Last week I thought this would be an obscure little post that most people would ignore. It was prompted by the release of a new poll that the Pew Research Center did on the experience of American Muslims. I was struck by a set of questions about the nature of discrimination. The summary is below:
On three of these measures, things are somewhat better than they were in 2011 yet all are worse than they were in 2007. But “better” is a relative term. It is still true that nearly one in five Muslim responded that they had been called an offensive name. Six percent had been physically threatened or attacked.
The survey is drawn from 1,000 US Muslims over the course of this spring. Notice that the timeframe is the last year, not “in your lifetime”. That means that 60 Muslims were attacked and 180 were called names. Pew includes a summary calculation that identifies anyone who experienced any one of the five conditions described. The total comes to nearly 1 in 2 Muslims, or 480 people out of 1,000.
I’m particularly struck by the “treated with suspicion” option. Unlike all of the others, that appears to be more in the mind of the respondent. There is no necessary behavioral marker. Just a feeling that people are treating you differently because of your status.
That idea echoed another one from a different Pew survey. In a more general analysis of perceptions of discrimination, they asked people which groups they thought faced a lot of discrimination in today’s society. They then broke those down by subgroup, which makes for some very interesting analysis.
So who faces discrimination? It depends upon who you ask. Less than half of whites say that blacks face a lot of discrimination. PRRI data suggests some interesting class and party distinctions.
White evangelicals are least likely to see discrimination against blacks (just over a third) or gays and lesbians (just over half). But half of white evangelicals argue that there is a lot of discrimination against them! No other subgroup sees that discrimination as overwhelming.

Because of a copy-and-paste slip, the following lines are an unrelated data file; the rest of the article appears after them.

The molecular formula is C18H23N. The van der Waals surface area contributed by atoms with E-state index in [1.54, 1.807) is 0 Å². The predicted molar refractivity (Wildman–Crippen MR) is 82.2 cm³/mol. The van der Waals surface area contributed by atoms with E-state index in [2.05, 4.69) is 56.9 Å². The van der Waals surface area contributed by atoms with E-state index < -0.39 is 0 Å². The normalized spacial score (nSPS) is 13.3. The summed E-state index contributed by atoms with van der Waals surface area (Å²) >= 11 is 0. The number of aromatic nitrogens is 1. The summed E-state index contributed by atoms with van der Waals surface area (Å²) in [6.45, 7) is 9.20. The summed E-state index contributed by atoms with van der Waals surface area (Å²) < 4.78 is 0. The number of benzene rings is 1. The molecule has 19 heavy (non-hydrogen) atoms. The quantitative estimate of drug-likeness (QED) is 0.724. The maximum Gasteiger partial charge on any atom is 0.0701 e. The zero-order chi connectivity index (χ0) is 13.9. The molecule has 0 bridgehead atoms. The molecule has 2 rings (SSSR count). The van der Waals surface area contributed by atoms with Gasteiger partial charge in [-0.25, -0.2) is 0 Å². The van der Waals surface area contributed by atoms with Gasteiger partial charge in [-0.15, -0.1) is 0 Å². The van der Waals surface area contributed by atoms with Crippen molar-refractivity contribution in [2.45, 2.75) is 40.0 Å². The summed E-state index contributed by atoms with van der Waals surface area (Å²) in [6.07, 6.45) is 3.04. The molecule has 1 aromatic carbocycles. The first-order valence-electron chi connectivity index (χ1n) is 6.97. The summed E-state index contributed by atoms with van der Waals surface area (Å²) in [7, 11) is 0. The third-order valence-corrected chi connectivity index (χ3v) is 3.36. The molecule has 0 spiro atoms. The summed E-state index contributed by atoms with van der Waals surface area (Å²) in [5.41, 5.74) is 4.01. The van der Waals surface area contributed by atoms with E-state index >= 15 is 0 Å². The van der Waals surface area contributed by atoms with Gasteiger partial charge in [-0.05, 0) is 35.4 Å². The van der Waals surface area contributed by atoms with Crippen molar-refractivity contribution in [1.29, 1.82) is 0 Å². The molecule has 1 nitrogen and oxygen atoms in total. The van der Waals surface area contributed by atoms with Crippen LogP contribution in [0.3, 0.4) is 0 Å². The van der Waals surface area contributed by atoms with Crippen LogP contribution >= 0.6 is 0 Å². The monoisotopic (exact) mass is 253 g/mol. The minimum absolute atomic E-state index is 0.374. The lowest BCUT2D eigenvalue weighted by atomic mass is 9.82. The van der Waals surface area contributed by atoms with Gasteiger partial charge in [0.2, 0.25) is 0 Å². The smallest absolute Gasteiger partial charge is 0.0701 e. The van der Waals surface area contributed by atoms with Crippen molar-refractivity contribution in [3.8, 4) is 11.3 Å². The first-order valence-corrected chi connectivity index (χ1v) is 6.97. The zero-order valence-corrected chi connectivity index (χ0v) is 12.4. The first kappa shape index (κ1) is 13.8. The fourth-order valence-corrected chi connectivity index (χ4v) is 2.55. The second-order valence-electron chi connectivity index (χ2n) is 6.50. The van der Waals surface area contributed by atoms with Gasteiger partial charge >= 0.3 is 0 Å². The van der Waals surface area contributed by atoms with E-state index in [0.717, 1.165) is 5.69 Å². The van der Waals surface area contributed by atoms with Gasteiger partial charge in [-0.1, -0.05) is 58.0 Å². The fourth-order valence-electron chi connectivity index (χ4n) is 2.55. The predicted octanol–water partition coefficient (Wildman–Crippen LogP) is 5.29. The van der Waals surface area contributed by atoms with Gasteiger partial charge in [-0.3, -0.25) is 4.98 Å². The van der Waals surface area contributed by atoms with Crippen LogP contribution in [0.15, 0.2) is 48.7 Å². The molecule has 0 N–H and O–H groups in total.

When I saw this last week, I was simply interested in the contrast between the Muslim survey that mostly asked about concrete behaviors and less about general perceptions.
But the past 24 hours has seen the Civil Rights Division of the DOJ exploring prosecution of reverse discrimination cases in colleges and universities. And today the White House rolled out new immigration policies to privilege English-speakers (ostensibly to protect jobs).
This all brings me back to the idea of “being looked at suspiciously”. It’s not about actual, demonstrable discrimination. It’s about the possibility that someone would take advantage and favor another group over yours. I can’t imagine seeing white evangelicals called names on the street. It’s beyond imagining that white students find themselves put upon on college campuses.
Discrimination has become separated from its sociological tether. No longer is it about structures that impede certain groups by law (redlining, law enforcement, neighborhood schools). It’s about being singled out because you’re white or Christian or conservative.
And all it takes to feel discriminated against is a single outlier instance. Bill Maher says something outrageous. A young woman isn’t admitted to the University of Texas. A florist in Washington is found in violation of a state nondiscrimination ordinance.
There may not really be jobs taken by new immigrants but there might have been. You heard that one story on the news. And maybe not today but certainly tomorrow.
This pattern of isolated outrage has become a staple of modern media environment. Organizations are quick to claim offense and paint the story in the worst possible and most egregious way. Because their business model depends upon it.
This is true of political organizations. It is true of religious organizations. It is true of media organizations.
But that outrage isn’t discrimination. And it’s a huge mistake to base public policy on something as fleeting as feeling “you were looked out suspiciously”.